2015 Award Circuit: Brooklyn Review
The 2015 Award Circuit will be a collection of reviews of films that are in some kind of award runnings within the months of January through March. Not only will this prepare me for the big night (AKA Oscar Night), but it will also allow me to catch up with some of the critically acclaimed films I missed out on in 2015. I hope you enjoy reading them as much as I enjoy watching and writing them.
Out of all the genres Hollywood gets wrong so often, I can't believe that romance is among them. I mean the feelings of love, affection, need, desire, care...these are second nature to so many of us that its hard to fathom that it all comes off so pedestrian. Why are romance movies so silly? Why are they filled with cornball dialogue? Why are they sappy and weepy? Why does nobody explore the pure joy that comes with being in love? Why does nobody examine the thoughtful frustration and complex emotions of being in love? Why does it always have to resort to comedy when telling these stories? Yes, divorce is high and its common for people to never marry, but that doesn't mean love is dead. I am not one of those people that believes somebody HAS to be married in order to care for someone, I think we have all been stung by the love bee at least once in our lives, so why can't a movie be made to reflect it?
"Brooklyn" is one of the very best movies made about love. Ever. Its a completely realistic human story. It features characters who are people, not types or archetypes, but real people. You can identify with them. You can understand them. I feel as if through the two hours of movie, there is at least one piece of the human journey someone can grab and hold onto. This is a romance movie that gets everything right that the Nicholas Sparks adaptations get wrong. If "Brooklyn" was only a romance, then it would have accomplished its goal in a major way.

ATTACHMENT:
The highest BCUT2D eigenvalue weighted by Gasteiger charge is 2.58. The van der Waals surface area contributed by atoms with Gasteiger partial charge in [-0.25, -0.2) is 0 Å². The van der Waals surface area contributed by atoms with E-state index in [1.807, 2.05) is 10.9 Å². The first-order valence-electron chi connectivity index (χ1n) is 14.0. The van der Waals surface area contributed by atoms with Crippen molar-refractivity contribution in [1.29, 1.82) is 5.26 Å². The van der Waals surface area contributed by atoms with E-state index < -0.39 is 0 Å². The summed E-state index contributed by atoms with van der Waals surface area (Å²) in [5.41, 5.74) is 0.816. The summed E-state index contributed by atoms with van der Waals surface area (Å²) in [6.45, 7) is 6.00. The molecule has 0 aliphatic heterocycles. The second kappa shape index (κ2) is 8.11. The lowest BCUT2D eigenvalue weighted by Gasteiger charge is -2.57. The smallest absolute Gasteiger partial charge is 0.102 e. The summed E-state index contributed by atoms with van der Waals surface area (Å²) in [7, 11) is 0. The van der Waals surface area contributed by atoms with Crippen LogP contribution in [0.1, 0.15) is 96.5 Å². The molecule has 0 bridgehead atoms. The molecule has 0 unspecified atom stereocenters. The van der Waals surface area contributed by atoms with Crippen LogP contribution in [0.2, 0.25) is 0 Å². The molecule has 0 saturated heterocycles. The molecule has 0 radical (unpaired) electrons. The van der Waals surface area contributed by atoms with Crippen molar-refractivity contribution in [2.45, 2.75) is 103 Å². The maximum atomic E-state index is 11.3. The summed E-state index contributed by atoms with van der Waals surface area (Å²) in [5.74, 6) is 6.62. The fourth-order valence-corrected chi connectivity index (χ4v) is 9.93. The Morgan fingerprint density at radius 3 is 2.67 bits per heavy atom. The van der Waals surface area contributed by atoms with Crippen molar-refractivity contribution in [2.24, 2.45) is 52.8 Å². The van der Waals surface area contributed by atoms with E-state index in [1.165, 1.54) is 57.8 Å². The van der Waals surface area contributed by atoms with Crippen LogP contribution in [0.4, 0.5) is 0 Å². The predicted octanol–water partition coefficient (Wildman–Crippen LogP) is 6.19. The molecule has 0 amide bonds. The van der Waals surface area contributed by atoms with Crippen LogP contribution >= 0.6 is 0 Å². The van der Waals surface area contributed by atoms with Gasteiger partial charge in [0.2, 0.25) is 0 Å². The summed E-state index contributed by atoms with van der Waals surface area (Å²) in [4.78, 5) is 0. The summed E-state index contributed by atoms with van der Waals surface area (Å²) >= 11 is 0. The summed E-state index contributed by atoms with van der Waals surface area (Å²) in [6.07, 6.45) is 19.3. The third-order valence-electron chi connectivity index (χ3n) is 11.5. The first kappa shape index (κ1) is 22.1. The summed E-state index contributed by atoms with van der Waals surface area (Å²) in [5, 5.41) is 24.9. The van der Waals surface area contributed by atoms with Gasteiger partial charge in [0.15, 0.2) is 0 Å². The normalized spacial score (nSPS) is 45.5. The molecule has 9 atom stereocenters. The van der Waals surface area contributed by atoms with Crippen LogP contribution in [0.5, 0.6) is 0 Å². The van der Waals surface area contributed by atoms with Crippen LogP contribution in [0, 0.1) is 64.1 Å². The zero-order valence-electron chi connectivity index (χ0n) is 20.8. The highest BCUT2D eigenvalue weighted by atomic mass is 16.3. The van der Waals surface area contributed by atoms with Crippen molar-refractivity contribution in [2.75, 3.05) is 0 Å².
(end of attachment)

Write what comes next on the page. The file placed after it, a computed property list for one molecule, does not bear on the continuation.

But its not just about the romance, its mostly about Eilis (Saoirse Ronan) an Irish girl who gets to move to America in the 1950's after her sister Rose (Fiona Glascott) helps her. Rose wants a better life for her sister and she believes she can find in America. While its a bumpy road to New York City, Eilis makes it there and begins life in New York City. She meets an Italian boy named Tony (Emory Cohen) and they slowly begin to fall in love. Tony isn't some punk, he isn't a fool, he isn't ego-driven and he doesn't have a dark past. "Brooklyn" sidesteps any and all cliches with ease. This is simply a story of how two individuals fall for each other, and it happens in a suddenly human manner. When Eilis has to return to Ireland after a family death, she secretly marries Tony. Not realizing her mom will try to keep her Ireland and fix her up with several suitors.
"Brooklyn" covers a lot of ground. It tells a good story about the immigration experience. It tells a good story about an individual missing her homeland as she carves out a new life for herself in a new world. It tells a good story about the norms of 1950's America. It tells a good story about faith and devotion. Most of all, it tells a good story about love, which has been deeply missing in Hollywood these days.
The big question is did Saoirse Ronan do a good enough job to be nominated for an Oscar? I would say yes. I have enjoyed watching Ronan come into her own as a performer, as I have enjoyed all her work, even when she was a child. She definitely does not disappoint here and this her at her most gracious. This is easily one of her finest performances and even though I don't think she has a chance in winning, she definitely deserved the nomination. I hope she gets more roles like this and I hope she continues to evolve as an actress, because she has so much talent that its almost insane.
I've got one more big movie I want to see before Oscar Sunday, and I will hopefully watch and review either tomorrow or Friday. Then Saturday I will review my data and make my predictions. I hope I can get every one right this year! Fingers crossed.
FINAL GRADE: A